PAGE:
Gravel Driveways: Construction, Drainage and Cost

A gravel driveway is the perfect choice for a countryside residence and is also your cheapest driveway option. In this driveway guide we will look at the many different types of gravel you can use to create your own unique style. We will also address the cost of gravel driveway installation and what you should look for from a contractor. And we also tackle what you need to know about driveway gravel drainage and edging, as well as maintenance and repair costs.

If you’re still searching for your perfect driveway material don’t forget to check out our other guides: Paver Driveways | Concrete Driveways | Asphalt Driveways



The type of driveway gravel you select for the top layer of your driveway will affect its aesthetics, of course, and to a lesser extent, its performance.

Regardless of what the finish layer will be, most gravel driveways have a base layer of 4” to 6” stones followed by a second layer 2” to 3” stones.

The best types of gravel for a driveway are as follows:

Road gravel driveways: Road gravel is the most affordable type of driveway gravel. Its makeup is clay and small stones, typically crushed or naturally angular stones that hold together better than round, smooth stones. The exact mix, and therefore the color, in road gravel varies from region to region. Commonly blends are medium to dark brown, shades of gray, light brown or yellow and rusty red to reddish pink.

Crushed limestone driveways: Crushed limestone has an appealing gray-white color, though it can be dusty, leaving a coating of whitish powder on shoes and cars. It is quite affordable.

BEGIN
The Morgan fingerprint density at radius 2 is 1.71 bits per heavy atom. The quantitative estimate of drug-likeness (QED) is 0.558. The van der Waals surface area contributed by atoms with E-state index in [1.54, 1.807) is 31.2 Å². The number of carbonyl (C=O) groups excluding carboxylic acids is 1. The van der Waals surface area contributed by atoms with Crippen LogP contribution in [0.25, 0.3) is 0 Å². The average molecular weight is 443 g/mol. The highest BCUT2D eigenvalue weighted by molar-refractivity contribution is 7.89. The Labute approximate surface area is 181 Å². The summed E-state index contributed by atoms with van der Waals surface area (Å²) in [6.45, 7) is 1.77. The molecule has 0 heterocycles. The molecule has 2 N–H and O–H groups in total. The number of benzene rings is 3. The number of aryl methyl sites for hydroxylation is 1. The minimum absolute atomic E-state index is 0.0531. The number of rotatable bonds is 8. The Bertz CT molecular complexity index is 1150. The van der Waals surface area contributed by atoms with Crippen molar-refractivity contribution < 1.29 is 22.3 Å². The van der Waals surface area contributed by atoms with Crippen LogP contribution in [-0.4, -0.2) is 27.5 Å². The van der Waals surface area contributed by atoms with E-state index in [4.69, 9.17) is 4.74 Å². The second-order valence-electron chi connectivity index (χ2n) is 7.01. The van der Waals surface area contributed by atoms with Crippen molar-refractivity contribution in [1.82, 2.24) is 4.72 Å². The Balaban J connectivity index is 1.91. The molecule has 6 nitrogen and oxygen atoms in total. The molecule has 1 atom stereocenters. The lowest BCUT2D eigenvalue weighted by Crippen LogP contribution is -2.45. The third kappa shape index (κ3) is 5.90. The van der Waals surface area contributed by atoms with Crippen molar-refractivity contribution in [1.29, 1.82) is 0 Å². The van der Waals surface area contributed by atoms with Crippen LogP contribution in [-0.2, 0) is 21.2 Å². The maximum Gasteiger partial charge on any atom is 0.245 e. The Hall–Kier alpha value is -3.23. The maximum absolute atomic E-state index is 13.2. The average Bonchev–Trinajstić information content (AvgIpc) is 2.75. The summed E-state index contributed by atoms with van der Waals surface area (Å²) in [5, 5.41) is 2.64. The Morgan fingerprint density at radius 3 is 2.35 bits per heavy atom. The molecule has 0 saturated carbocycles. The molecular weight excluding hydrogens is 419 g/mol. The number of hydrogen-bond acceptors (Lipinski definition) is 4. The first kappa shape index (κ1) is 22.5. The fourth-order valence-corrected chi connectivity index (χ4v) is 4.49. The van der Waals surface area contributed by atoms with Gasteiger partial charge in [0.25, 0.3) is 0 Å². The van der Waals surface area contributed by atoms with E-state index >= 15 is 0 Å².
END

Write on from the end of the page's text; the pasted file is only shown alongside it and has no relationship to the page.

Crushed stone driveways: Besides limestone, granite, gneiss, dolomite and trap rock are popular for driveways. The stone is screened and sorted for size; the angled rather than round edges cause the stones to support one another to create a stable base. The color of crushed stone for driveways varies widely, and they can be dusty like limestone.

Washed stone driveways: Crushed stone that is put through a washer holds like other crushed stone but doesn’t contain the dust, so it is cleaner for you and your vehicle.

Quarry process gravel driveways: Also called QP or crusher run, quarry process stone is crushed stone and stone dust that compacts and binds quite well as the dust forms something like cement.

Pea gravel driveways: Pea-sized stones in a blend of colors are popular for upscale gravel driveways. The stone is washed. While attractive, pea gravel driveways can form ruts easier than most, and the gravel is easily scattered into the surrounding landscape.

White marble chips: This is a crushed, washed stone with a bit of glimmer. Though the cost is higher, it is visually appealing.

Further Reading: Pea Gravel vs Crushed Stone | Pros and Cons of Pea Gravel


Here are the basic steps taken by driveway contractors when installing an upgraded or new gravel drive.

  • When replacing asphalt or concrete with gravel, the asphalt or concrete is removed, and the underlying gravel is upgraded as discussed next